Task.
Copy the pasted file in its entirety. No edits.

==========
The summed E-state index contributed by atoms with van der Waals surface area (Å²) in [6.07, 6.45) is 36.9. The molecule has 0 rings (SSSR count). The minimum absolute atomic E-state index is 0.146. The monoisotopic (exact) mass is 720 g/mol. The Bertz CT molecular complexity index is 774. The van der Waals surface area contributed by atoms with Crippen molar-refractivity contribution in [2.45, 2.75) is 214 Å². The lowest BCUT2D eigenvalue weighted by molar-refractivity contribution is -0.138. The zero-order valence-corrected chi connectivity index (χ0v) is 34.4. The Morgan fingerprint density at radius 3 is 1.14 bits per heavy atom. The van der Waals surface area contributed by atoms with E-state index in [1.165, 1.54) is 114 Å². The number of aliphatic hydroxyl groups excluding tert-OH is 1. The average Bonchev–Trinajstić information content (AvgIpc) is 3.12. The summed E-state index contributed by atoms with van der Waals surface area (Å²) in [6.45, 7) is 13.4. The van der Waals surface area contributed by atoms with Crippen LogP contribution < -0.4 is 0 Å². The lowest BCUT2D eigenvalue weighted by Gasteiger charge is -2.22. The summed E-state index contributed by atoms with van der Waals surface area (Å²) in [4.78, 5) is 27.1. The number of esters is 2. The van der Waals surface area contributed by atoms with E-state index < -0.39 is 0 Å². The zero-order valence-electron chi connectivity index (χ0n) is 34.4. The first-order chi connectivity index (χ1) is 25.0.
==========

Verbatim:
The summed E-state index contributed by atoms with van der Waals surface area (Å²) in [6.07, 6.45) is 36.9. The molecule has 0 rings (SSSR count). The minimum absolute atomic E-state index is 0.146. The monoisotopic (exact) mass is 720 g/mol. The Bertz CT molecular complexity index is 774. The van der Waals surface area contributed by atoms with Crippen molar-refractivity contribution in [2.45, 2.75) is 214 Å². The lowest BCUT2D eigenvalue weighted by molar-refractivity contribution is -0.138. The zero-order valence-corrected chi connectivity index (χ0v) is 34.4. The Morgan fingerprint density at radius 3 is 1.14 bits per heavy atom. The van der Waals surface area contributed by atoms with E-state index in [1.165, 1.54) is 114 Å². The number of aliphatic hydroxyl groups excluding tert-OH is 1. The average Bonchev–Trinajstić information content (AvgIpc) is 3.12. The summed E-state index contributed by atoms with van der Waals surface area (Å²) in [6.45, 7) is 13.4. The van der Waals surface area contributed by atoms with Crippen LogP contribution < -0.4 is 0 Å². The lowest BCUT2D eigenvalue weighted by Gasteiger charge is -2.22. The summed E-state index contributed by atoms with van der Waals surface area (Å²) in [4.78, 5) is 27.1. The number of esters is 2. The van der Waals surface area contributed by atoms with E-state index < -0.39 is 0 Å². The zero-order valence-electron chi connectivity index (χ0n) is 34.4. The first-order chi connectivity index (χ1) is 25.0.